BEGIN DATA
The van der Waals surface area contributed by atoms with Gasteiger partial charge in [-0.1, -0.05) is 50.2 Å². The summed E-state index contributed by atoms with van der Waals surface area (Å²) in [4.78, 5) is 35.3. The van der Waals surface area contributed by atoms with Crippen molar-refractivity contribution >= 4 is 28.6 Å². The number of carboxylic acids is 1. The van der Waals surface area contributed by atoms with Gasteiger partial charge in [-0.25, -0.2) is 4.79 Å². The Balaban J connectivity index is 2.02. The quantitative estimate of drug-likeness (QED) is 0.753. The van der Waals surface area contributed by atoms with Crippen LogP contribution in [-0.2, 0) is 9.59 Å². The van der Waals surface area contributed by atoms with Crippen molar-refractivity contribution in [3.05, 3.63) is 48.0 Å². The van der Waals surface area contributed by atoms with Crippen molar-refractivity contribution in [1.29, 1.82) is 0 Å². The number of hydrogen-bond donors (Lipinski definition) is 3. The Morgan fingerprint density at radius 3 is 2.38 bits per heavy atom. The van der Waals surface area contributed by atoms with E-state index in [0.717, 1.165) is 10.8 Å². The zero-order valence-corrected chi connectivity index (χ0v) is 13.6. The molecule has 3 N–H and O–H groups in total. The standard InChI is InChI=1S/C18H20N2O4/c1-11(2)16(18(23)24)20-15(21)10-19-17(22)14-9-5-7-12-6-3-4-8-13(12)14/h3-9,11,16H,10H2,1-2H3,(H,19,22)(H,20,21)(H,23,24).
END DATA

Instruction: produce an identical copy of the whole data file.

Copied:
The van der Waals surface area contributed by atoms with Gasteiger partial charge in [-0.1, -0.05) is 50.2 Å². The summed E-state index contributed by atoms with van der Waals surface area (Å²) in [4.78, 5) is 35.3. The van der Waals surface area contributed by atoms with Crippen molar-refractivity contribution >= 4 is 28.6 Å². The number of carboxylic acids is 1. The van der Waals surface area contributed by atoms with Gasteiger partial charge in [-0.25, -0.2) is 4.79 Å². The Balaban J connectivity index is 2.02. The quantitative estimate of drug-likeness (QED) is 0.753. The van der Waals surface area contributed by atoms with Crippen LogP contribution in [-0.2, 0) is 9.59 Å². The van der Waals surface area contributed by atoms with Crippen molar-refractivity contribution in [3.05, 3.63) is 48.0 Å². The van der Waals surface area contributed by atoms with Crippen molar-refractivity contribution in [1.29, 1.82) is 0 Å². The number of hydrogen-bond donors (Lipinski definition) is 3. The Morgan fingerprint density at radius 3 is 2.38 bits per heavy atom. The van der Waals surface area contributed by atoms with E-state index in [0.717, 1.165) is 10.8 Å². The zero-order valence-corrected chi connectivity index (χ0v) is 13.6. The molecule has 3 N–H and O–H groups in total. The standard InChI is InChI=1S/C18H20N2O4/c1-11(2)16(18(23)24)20-15(21)10-19-17(22)14-9-5-7-12-6-3-4-8-13(12)14/h3-9,11,16H,10H2,1-2H3,(H,19,22)(H,20,21)(H,23,24).